The most dramatic examples of Mr. Obama’s commitment to old-style politics are his repeated endorsements of Chicago’s machine politicians, which came in opposition to what people of all ideological stripes viewed as the common good.
In the 2006 election, reformers from both parties attempted to end the corruption in Chicago’s Cook County government. They probably would have succeeded, too, had Mr. Obama taken their side. Liberals and conservatives came together and nearly ousted Cook County Board President John Stroger, the machine boss whom court papers credibly accuse of illegally using the county payroll to maintain his own standing army of political cronies, contributors and campaigners.
The since-deceased Stroger’s self-serving mismanagement of county government is still the subject of federal investigations and arbitration claims. Stroger was known for trying repeatedly to raise taxes to fund his political machine, even as basic government services were neglected in favor of high-paying county jobs for his political soldiers.
...The much-conflicted alderman says he meant to sit out the vote. Hed even sent a letter to the Chicago Board of Ethics in August 2003 saying he would abstain from any Council votes on Rezkos plan to put as many as 5,000 homes and stores on a 62-acre site along the Chicago River at Roosevelt Road.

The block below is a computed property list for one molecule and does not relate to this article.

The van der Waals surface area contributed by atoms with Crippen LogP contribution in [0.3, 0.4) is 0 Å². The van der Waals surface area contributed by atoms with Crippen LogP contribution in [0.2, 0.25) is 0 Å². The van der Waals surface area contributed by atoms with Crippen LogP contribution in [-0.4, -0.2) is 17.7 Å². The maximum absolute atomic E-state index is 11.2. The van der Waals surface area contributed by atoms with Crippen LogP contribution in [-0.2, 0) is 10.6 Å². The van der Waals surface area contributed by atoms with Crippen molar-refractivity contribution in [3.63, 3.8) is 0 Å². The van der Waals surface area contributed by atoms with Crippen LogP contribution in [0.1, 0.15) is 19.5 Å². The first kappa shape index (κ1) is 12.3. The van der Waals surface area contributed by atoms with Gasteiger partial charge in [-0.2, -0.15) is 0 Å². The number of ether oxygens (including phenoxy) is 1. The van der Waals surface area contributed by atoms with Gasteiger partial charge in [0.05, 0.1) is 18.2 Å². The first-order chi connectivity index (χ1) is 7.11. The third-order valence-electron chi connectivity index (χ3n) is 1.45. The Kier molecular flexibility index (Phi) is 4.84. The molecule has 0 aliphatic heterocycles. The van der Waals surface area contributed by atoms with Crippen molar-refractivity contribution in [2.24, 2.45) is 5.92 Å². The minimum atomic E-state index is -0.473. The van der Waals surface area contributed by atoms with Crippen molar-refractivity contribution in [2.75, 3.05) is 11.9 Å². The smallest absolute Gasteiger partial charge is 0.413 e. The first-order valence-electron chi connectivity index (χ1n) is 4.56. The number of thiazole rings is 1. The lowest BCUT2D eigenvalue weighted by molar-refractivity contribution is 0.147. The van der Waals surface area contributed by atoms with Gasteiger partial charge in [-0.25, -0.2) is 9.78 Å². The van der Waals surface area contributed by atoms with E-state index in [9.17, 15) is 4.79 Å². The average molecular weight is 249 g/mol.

But then Rezkos project came before the City Council on March 31, 2004, and Burke cast his vote in favor.
An error occurred, the alderman said in a written response to questions, and Rule 14 was not invoked.
That would be the Council rule under which aldermen are supposed to abstain from a vote when they have a conflict of interest.
Of course, its up to the alderman who has a conflict to invoke the rule.
Burkes legal work for Rezkos Rezmar Corp. is referenced in records on the 62-acre site Rezko wanted to develop with $140 million in city subsidies. The project fizzled, and Rezmar sold the land...